Where the Red Fern Grows

Common Sense Media says

Tearjerker about country boy and his hound dogs.





What parents need to know

Positive messages

Respect, patience, courage and faithfulness are all important themes peppered throughout this emotionally satisfying read.

Positive role models

Billy is honest, noble, as faithful as his dogs, and he perseveres against daunting obstacles.


Children fight, Billy's mother uses a switch to punish him, many scenes of hunting and killing animals, some rather gruesome. A boy is killed accidentally when he falls on an ax.

Not applicable

Once instance of mild swearing, the correct name for a female dog is used.

Not applicable
Drinking, drugs, & smoking

An adult smokes a pipe; alcohol is taken on a trip, though drinking is not depicted.

Parents Need to Know

Parents need to know that this book is, in part, about the joys of hunting raccoons. If you don't want your kids reading about hunting, killing, and skinning animals, this isn't for you. It's also one of the great classics of children's literature, and any child who doesn't get to read this beloved and powerfully emotional book has missed out on an important piece of childhood for the last 40+ years.

Parents say

Kids say

What's the story?

Billy is growing up dirt-poor in the Ozarks during the Depression. More than anything, he wants a pair of redbone coon hounds. As it is financially out of the question for his parents to buy them, he works and saves for two years to buy them himself, then hikes barefoot 60 miles round-trip over the mountains and through the woods to the nearest town to pick them up. He then spends months training the pups to be the best hounds in the hills. His dreams all come true as he spends every night out hunting in the hills with his dogs, and their fame spreads far and wide. Billy and his dogs are so good that his grandfather enters them in a championship coon hunt against grown men.

Is it any good?


Arguably the greatest boy-and-dog story of all time, this is, for many kids, the book that introduces them to the power of literature. No one, adult or child, gets through this book without weeping, usually more than once, yet it never feels manipulative or trite -- it's a good, honest cry. For over four decades, it has remained near the top of the list of kids' favorite books. Who says kids don't love quality?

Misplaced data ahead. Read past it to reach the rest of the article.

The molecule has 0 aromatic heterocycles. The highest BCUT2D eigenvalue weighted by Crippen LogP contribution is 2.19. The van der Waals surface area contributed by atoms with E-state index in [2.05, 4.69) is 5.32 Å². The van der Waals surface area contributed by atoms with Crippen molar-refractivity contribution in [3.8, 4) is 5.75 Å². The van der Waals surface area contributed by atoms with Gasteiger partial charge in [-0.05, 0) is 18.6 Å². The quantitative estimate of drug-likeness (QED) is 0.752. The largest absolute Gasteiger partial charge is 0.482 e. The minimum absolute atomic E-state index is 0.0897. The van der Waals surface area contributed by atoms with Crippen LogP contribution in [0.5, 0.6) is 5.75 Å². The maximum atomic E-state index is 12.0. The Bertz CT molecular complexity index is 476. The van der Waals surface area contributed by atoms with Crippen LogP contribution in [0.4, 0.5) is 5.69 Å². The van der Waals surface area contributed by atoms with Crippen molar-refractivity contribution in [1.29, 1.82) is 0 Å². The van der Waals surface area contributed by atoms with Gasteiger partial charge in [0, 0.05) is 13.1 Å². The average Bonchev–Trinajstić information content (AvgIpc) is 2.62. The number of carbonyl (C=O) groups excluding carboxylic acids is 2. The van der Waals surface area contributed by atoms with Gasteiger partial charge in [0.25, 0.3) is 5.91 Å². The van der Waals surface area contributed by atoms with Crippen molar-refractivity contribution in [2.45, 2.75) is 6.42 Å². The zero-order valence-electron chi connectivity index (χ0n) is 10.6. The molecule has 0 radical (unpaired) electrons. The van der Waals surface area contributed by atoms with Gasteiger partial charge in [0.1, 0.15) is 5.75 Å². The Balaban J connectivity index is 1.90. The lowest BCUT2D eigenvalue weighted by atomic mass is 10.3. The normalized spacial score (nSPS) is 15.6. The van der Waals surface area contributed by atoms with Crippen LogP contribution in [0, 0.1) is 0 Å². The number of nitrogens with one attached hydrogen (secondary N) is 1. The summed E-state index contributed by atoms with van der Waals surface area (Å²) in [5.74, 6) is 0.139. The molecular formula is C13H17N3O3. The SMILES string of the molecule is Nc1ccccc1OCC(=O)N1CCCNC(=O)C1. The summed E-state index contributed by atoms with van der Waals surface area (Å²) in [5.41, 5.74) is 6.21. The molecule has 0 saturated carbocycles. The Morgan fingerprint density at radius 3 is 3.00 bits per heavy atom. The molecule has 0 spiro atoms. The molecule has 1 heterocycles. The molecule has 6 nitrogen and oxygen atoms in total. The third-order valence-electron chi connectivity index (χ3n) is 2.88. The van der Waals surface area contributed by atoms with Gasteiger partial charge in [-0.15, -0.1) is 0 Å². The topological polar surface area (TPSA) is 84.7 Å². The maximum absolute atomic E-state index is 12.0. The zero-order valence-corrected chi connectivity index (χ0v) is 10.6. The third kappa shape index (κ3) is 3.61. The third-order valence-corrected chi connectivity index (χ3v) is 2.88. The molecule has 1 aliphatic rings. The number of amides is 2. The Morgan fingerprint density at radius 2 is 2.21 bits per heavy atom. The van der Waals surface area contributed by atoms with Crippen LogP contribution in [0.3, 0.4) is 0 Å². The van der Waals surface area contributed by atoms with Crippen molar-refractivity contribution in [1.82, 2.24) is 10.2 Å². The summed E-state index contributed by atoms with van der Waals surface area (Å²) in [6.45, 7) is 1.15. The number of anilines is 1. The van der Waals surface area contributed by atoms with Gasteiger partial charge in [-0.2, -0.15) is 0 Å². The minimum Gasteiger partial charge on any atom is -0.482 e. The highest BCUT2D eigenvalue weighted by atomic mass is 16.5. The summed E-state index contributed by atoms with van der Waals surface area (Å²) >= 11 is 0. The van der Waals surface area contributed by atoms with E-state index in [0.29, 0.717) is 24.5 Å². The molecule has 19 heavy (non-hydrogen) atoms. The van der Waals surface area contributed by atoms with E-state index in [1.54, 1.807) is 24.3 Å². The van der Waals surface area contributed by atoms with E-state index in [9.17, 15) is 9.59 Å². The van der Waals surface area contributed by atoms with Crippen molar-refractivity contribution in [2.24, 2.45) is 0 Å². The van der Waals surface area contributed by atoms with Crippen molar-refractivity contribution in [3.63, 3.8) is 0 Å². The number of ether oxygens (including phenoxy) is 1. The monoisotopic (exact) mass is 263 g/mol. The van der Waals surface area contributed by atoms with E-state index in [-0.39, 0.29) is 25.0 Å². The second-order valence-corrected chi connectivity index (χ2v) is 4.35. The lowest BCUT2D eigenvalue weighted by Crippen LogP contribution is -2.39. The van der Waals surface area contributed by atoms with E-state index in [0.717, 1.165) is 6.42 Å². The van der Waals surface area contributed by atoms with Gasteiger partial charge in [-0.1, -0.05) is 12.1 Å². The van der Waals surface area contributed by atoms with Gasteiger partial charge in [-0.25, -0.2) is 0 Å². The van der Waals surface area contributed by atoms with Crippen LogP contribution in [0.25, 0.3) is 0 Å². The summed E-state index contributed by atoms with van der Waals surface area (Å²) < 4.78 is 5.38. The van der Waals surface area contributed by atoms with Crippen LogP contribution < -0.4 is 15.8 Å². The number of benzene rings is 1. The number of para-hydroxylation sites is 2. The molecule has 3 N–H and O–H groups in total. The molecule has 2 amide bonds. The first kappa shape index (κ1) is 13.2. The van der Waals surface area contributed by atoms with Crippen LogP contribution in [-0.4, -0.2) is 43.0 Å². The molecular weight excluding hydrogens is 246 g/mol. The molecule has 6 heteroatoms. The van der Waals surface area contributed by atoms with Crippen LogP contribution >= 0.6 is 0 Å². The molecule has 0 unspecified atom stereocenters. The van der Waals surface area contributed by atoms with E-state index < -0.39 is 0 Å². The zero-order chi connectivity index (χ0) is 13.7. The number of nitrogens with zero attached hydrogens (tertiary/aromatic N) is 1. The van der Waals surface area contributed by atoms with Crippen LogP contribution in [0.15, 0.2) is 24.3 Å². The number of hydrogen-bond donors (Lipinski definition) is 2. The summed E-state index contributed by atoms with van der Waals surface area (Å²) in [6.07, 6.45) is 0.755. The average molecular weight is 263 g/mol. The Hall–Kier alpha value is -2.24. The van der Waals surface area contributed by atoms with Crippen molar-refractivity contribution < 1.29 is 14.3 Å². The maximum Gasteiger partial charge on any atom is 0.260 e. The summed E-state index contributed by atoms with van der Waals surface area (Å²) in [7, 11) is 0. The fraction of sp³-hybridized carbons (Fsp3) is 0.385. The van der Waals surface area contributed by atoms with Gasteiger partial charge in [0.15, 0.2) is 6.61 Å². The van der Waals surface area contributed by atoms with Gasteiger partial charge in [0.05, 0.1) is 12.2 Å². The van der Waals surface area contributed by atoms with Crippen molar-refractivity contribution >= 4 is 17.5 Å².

It reveals a world that has all but vanished today, a rural America where a boy could ramble through the woods and mountains with his dogs all night long, in complete freedom. It also shows what our image of boyhood once was: strong, brave, emotional, honest, gritty, and loyal, Billy is an archetype that, like the world he inhabits, is virtually extinct, except in literature. This exciting, heartbreaking, uplifting book, based on the author's own boyhood, should be a part of everyone's childhood.

Families can talk about...

  • Families can talk about respect. How do Billy and his father respect raccoons?

  • How does Papa's treatment of Billy change?

Book details

Author:Wilson Rawls
Book type:Fiction
Publisher:Delacorte Press
Publication date:May 30, 2005
Number of pages:212

This review of Where the Red Fern Grows was written by

About our rating system

  • ON: Content is age-appropriate for kids this age.
  • PAUSE: Know your child; some content may not be right for some kids.
  • OFF: Not age-appropriate for kids this age.
  • NOT FOR KIDS: Not appropriate for kids of any age.

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Our star rating assesses the media's overall quality.

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Learning ratings

  • Best: Really engaging, great learning approach.
  • Very Good: Engaging, good learning approach.
  • Good: Pretty engaging, good learning approach.
  • Fair: Somewhat engaging, okay learning approach.
  • Not for Learning: Not recommended for learning.
  • Not for Kids: Not age-appropriate for kids; not recommended for learning.

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Teen, 14 years old Written byBen654 March 2, 2009


This book is a heartwarming and emotional book that shows how much the love between a boy and his dogs really is and how much they are willing to doe for each other. AND BE PREPARED TO CRIE!!! For it's a real tear jerker.
Kid, 12 years old September 1, 2010


GREAT, im 12, read it, cried a llitle, laughed a little. At the edge of my seat the whole time!!! Recommend it for ALL ages!!
What other families should know
Great messages
Kid, 12 years old June 9, 2009

sad but really really really good ;-)

this book is the best and saddest book i have ever read! i cried and cried when old dan and little anne died. but i don't think that this book should be 9+ because of how it describes one little boy's death. it talks about soooooooooo much blood.


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